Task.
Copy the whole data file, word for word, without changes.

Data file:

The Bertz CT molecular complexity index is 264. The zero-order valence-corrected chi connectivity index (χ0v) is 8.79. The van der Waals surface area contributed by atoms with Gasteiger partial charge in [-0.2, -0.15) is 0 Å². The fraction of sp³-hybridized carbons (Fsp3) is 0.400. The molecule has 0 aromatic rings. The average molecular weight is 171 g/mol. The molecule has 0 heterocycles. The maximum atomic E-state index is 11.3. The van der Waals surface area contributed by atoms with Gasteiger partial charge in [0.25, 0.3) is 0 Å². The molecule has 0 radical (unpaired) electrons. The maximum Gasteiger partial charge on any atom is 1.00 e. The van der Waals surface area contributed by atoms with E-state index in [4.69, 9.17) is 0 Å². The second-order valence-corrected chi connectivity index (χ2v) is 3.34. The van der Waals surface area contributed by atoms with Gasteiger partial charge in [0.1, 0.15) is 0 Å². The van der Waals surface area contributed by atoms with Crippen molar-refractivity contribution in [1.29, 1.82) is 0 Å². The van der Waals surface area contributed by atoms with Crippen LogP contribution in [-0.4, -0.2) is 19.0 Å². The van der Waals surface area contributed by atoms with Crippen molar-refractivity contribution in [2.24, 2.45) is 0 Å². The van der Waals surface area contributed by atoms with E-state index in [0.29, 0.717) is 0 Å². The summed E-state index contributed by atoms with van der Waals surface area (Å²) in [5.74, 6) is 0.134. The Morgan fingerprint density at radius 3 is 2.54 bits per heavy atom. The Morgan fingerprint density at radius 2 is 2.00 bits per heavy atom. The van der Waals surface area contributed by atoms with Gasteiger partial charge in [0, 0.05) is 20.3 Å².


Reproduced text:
The Bertz CT molecular complexity index is 264. The zero-order valence-corrected chi connectivity index (χ0v) is 8.79. The van der Waals surface area contributed by atoms with Gasteiger partial charge in [-0.2, -0.15) is 0 Å². The fraction of sp³-hybridized carbons (Fsp3) is 0.400. The molecule has 0 aromatic rings. The average molecular weight is 171 g/mol. The molecule has 0 heterocycles. The maximum atomic E-state index is 11.3. The van der Waals surface area contributed by atoms with Gasteiger partial charge in [0.25, 0.3) is 0 Å². The molecule has 0 radical (unpaired) electrons. The maximum Gasteiger partial charge on any atom is 1.00 e. The van der Waals surface area contributed by atoms with E-state index in [4.69, 9.17) is 0 Å². The second-order valence-corrected chi connectivity index (χ2v) is 3.34. The van der Waals surface area contributed by atoms with Gasteiger partial charge in [0.1, 0.15) is 0 Å². The van der Waals surface area contributed by atoms with Crippen molar-refractivity contribution in [1.29, 1.82) is 0 Å². The van der Waals surface area contributed by atoms with Crippen LogP contribution in [-0.4, -0.2) is 19.0 Å². The van der Waals surface area contributed by atoms with Crippen molar-refractivity contribution in [2.24, 2.45) is 0 Å². The van der Waals surface area contributed by atoms with E-state index in [0.29, 0.717) is 0 Å². The summed E-state index contributed by atoms with van der Waals surface area (Å²) in [5.74, 6) is 0.134. The Morgan fingerprint density at radius 3 is 2.54 bits per heavy atom. The Morgan fingerprint density at radius 2 is 2.00 bits per heavy atom. The van der Waals surface area contributed by atoms with Gasteiger partial charge in [0, 0.05) is 20.3 Å².